The Carbon Mitigation Initiative (CMI) is an independent academic research program that brings together scientists, engineers and policy experts to design safe, effective and affordable carbon mitigation strategies. Sponsored by bp and administered by the High Meadows Environmental Institute, CMI is Princeton university’s largest and most long-term industry partnership. Since its inception, CMI has been committed to the dissemination of its research findings in peer-reviewed academic literature so they may benefit the larger scientific community, government, industry and the general public.



CMI, now in its twenty-third year, has left an immeasurable impact on how society deals with the climate problem. In 2022, over 50 researchers and students worked under the leadership of fourteen principal investigators to find ways to mitigate crises and help policymakers develop equitable solutions to environmental problems.


Current Programming

Despite the COVID pandemic of the last two years, CMI researchers have maintained unabated research progress. One research initiative, which continues to gain traction globally and from which new projects were borne, The Net-Zero America project, has had outsized impact on policymakers and scientists in the US and abroad. Evolving from Net-Zero America, the REPEAT project allows policymakers and the public to view the impacts of proposed climate and energy policies before they are voted into law.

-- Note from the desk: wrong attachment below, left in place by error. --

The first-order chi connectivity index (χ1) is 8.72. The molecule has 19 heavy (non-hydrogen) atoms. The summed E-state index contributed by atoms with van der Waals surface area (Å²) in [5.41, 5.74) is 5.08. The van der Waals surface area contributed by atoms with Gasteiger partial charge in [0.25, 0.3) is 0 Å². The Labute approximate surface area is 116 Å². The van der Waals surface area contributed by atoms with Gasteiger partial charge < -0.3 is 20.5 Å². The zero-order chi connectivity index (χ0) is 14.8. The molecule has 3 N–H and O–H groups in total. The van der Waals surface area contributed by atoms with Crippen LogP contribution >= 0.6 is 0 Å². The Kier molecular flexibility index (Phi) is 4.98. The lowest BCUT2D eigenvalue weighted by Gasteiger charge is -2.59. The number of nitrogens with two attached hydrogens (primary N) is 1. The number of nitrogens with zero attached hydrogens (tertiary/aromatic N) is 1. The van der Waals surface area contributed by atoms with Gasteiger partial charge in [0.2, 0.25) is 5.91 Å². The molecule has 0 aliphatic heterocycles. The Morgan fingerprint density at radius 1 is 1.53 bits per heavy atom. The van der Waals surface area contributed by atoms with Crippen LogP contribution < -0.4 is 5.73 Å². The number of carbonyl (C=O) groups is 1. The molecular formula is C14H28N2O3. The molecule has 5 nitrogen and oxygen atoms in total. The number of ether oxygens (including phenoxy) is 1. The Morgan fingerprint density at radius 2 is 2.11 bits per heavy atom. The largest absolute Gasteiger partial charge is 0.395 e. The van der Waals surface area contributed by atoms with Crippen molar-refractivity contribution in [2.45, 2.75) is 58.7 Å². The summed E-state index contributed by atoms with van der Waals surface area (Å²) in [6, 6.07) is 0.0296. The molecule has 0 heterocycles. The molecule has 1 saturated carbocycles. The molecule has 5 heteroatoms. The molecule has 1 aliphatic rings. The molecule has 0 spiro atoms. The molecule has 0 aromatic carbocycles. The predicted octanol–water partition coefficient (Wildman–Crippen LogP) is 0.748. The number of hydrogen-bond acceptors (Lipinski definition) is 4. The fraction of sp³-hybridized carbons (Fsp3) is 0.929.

Another focus of CMI research in 2021 was carbon capture and storage (CCS), an important component in the transition to net-zero. Indeed, most models that show the economy achieving net-zero by 2050 rely heavily on this technology. CCS can be deployed by using hubs that carry CO2 from various capture sites via pipeline networks to a centralized injection site. One 2021 CMI highlight posits that CCS will be limited by large-scale geologic limitations on the rate at which CO2 can be injected. Another group of CMI researchers built a computer simulation tool to predict how geologic conditions can impact larger-scale geological carbon storage. Addressing the disconnect between CCS ambitions and constraints is crucial to successful CCS investment and policy decisions.

Other initiatives in the CMI research realm described in more detail in the following section include:

  • Determining the impact of aerosol particles on global radiative forcing
  • Consequences of hydrogen leakage on atmospheric methane
  • Impacts of wetlands on methane emissions
  • Predicting biodiversity responses to climate change
  • Carbon capture through mineral-carbon interactions in water
  • Using mathematical models to predict future climate
  • Impacts of climate and fire on the fate of Amazonian forests
  • Predicting reduced oxygen levels in the world’s oceans
  • Understanding the frequency of tropical cyclones
  • Using calcium compounds for carbon capture


Ongoing Research Focus


To learn about CMI’s sponsor, check our Sponsor page.


Career Opportunities

For all open positions within CMI, check our Employment Opportunities page.


Contact Us

You may contact us by using the form in our Contact Us page.